Gauntest

gaunt

[gawnt]
adjective, gaunter, gauntest.
1.
extremely thin and bony; haggard and drawn, as from great hunger, weariness, or torture; emaciated.
2.
bleak, desolate, or grim, as places or things: a gaunt, windswept landscape.

Origin:
1400–50; late Middle English, probably < Old French gaunet, jaunet yellowish, derivative of gaune, jaune yellow < Latin galbinus greenish-yellow

gauntly, adverb
gauntness, noun


1. lean, spare, scrawny, lank, angular, rawboned. See thin.


1. stout.
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World English Dictionary
gaunt (ɡɔːnt)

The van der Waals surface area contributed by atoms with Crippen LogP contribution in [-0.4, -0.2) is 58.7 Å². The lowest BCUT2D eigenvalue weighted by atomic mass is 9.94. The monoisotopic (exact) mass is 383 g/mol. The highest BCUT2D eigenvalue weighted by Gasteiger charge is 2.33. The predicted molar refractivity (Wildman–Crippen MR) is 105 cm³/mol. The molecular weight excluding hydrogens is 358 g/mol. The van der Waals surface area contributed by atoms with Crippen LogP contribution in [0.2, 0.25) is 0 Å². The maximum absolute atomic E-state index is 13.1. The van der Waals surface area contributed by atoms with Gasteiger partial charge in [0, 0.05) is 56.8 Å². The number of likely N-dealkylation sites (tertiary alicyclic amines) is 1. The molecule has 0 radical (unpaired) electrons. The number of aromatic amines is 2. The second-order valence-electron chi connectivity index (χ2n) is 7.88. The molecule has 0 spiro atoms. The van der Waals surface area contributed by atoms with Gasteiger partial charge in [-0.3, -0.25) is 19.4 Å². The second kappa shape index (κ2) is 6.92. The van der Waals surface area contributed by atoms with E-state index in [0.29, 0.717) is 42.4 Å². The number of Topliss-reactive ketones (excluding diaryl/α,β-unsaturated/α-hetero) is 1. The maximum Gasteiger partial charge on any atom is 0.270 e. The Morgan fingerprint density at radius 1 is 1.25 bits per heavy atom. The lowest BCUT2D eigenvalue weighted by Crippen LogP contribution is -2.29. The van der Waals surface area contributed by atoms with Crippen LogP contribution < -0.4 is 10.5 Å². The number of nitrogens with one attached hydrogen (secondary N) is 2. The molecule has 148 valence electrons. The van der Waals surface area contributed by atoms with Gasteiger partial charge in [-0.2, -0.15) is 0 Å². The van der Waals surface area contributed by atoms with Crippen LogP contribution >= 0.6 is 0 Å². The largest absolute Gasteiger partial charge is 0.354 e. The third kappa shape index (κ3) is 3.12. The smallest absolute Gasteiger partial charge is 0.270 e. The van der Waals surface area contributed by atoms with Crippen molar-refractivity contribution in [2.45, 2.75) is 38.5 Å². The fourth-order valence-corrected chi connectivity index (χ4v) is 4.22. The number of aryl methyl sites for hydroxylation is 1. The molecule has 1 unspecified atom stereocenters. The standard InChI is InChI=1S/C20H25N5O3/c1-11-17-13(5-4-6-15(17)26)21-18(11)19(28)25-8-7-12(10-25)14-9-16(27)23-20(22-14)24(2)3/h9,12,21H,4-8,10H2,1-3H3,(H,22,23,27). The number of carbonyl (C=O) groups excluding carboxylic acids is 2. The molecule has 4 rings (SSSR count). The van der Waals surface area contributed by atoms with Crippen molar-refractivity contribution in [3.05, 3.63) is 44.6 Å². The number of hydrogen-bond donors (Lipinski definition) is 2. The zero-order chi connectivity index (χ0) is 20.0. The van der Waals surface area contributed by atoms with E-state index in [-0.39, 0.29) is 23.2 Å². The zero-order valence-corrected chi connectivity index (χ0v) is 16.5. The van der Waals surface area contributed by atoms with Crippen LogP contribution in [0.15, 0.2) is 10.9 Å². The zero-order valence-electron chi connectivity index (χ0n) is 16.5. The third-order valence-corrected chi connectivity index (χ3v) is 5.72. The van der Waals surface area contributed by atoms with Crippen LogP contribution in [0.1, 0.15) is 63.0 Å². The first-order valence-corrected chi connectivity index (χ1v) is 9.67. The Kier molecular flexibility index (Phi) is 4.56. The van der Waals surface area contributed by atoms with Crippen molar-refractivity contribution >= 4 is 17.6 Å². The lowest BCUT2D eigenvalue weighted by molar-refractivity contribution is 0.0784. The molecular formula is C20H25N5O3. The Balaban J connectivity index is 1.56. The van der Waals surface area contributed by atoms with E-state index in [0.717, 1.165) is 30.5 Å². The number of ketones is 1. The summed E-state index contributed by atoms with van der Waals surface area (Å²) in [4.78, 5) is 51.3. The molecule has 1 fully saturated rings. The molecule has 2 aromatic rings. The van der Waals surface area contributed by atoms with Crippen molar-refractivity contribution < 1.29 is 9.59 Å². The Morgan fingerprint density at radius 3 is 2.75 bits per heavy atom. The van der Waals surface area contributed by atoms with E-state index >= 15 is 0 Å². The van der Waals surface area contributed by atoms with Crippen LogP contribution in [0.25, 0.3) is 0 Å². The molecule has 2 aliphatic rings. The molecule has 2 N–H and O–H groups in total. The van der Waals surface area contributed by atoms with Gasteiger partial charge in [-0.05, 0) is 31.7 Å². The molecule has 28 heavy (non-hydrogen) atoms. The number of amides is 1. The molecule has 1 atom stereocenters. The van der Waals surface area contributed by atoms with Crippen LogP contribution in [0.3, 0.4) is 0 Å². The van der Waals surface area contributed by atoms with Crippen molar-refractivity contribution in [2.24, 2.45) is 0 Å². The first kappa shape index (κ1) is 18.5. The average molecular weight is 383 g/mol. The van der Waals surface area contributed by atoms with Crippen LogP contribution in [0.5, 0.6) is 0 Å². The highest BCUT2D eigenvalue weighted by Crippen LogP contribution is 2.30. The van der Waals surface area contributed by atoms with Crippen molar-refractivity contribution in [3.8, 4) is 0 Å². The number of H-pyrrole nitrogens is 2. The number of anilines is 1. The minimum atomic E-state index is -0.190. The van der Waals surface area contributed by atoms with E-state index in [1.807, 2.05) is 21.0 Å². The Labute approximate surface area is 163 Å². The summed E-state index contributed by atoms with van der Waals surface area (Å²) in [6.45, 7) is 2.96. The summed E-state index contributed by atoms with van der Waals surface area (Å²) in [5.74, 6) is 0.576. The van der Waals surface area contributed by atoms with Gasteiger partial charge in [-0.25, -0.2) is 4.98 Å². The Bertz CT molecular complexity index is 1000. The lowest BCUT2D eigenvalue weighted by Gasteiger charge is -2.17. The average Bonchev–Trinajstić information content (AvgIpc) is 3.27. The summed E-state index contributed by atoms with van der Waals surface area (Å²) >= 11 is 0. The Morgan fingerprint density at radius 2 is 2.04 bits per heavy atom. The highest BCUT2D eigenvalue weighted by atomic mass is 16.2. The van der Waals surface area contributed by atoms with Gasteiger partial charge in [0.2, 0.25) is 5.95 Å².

adj
1.  bony and emaciated in appearance
2.  (of places) bleak or desolate
 
[C15: perhaps of Scandinavian origin; compare Norwegian dialect gand tall lean person]
 
'gauntly
 
adv
 
'gauntness
 
n

Collins English Dictionary - Complete & Unabridged 10th Edition
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Word Origin & History

gaunt
1440, from M.Fr. gant, of uncertain origin; perhaps from a Scand. source (cf. O.N. gand "a thin stick," also "a tall thin man").
Online Etymology Dictionary, © 2010 Douglas Harper
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